Quantum Computers and How Does Nature Compute?
University at Buffalo
May 21, 2015
12:50-1:50
room TBD
Lunch will be served at noon.

Abstract

The quest for practical quantum computers is one of the great engineering challenges of our time. It is motivated by theory and experiments — some being currently debated — showing that quantum computation and communication can achieve results that are inaccessible to conventional computers and communication channels. At the heart is Peter Shor's algorithm for factoring d-digit numbers in roughly d^3 quantum operations, as opposed to exponential in the cube root of d for today's computers. Certainly our current mathematical notation for these operations is exponential in size. Insofar as computation is symbolic, this suggests Nature has "linguistics" that our classical computer programming and thought patterns cannot emulate. Either:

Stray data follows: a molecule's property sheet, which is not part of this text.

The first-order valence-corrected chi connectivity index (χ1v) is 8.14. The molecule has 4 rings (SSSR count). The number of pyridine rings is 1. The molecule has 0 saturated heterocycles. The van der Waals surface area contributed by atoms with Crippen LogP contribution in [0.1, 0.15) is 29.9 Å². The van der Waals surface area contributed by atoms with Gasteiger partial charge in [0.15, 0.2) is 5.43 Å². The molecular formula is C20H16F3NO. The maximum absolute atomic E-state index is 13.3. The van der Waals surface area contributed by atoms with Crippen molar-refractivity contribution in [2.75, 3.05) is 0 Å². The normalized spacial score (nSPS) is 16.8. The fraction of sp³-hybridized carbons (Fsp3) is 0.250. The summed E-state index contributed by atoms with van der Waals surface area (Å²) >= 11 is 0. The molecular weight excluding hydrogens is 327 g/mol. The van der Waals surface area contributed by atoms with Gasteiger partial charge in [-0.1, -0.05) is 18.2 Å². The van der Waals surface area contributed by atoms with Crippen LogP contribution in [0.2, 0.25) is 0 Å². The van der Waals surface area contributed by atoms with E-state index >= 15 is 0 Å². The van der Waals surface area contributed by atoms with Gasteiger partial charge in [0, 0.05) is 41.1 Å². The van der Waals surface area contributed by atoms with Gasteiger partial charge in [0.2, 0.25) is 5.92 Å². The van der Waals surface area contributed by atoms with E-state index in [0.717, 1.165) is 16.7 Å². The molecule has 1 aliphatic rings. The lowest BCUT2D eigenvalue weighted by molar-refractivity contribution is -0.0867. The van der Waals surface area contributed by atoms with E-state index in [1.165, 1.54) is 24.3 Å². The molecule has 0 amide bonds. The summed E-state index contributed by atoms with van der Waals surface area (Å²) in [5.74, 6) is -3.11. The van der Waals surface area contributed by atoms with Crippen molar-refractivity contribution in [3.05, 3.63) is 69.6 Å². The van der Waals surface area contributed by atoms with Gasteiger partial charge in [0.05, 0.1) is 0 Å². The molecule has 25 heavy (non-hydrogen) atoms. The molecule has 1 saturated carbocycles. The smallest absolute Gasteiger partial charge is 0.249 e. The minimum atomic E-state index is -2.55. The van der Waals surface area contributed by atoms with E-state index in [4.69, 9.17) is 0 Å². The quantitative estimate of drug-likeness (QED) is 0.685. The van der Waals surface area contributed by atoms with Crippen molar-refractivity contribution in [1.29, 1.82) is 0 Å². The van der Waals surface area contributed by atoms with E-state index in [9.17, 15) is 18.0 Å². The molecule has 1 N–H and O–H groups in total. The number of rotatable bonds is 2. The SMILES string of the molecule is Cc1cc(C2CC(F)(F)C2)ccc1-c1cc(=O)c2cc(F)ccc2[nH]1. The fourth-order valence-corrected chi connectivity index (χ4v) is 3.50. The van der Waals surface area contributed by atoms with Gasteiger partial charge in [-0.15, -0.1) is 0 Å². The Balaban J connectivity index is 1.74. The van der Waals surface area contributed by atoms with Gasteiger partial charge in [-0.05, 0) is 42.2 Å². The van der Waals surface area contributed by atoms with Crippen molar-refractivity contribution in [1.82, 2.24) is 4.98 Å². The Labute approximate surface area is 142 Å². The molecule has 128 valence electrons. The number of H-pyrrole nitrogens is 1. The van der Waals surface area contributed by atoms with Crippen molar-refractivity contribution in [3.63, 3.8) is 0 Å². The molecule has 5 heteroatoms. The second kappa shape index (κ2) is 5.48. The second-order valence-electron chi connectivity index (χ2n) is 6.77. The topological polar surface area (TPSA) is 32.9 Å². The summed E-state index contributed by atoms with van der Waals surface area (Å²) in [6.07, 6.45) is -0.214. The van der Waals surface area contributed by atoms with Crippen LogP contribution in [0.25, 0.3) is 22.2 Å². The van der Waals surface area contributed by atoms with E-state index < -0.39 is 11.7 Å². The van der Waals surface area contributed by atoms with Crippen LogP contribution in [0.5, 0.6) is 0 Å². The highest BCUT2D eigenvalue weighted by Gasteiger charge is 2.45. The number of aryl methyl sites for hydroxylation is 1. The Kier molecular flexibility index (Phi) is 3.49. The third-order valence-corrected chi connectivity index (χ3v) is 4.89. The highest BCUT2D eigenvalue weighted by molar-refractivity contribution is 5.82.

1. Nature computes in ways that are ineffable to our notation; or
  2. Our classical modes can catch up to Nature — in which case we already have the power to factor numbers and hence break "RSA" and related cryptosystems on which the bulk of Internet commerce relies for security.

(Part of the last work is joint with Dr. Amlan Chakrabarti, University of Calcutta. It was covered in a post "Grilling Quantum Circuits" on the "Gödel's Lost Letter and P=NP" blog, and was incorporated into Chapter 16 of my text with Richard Lipton, Quantum Algorithms Via Linear Algebra.)

Kenneth Regan is Associate Professor at the University at Buffalo.


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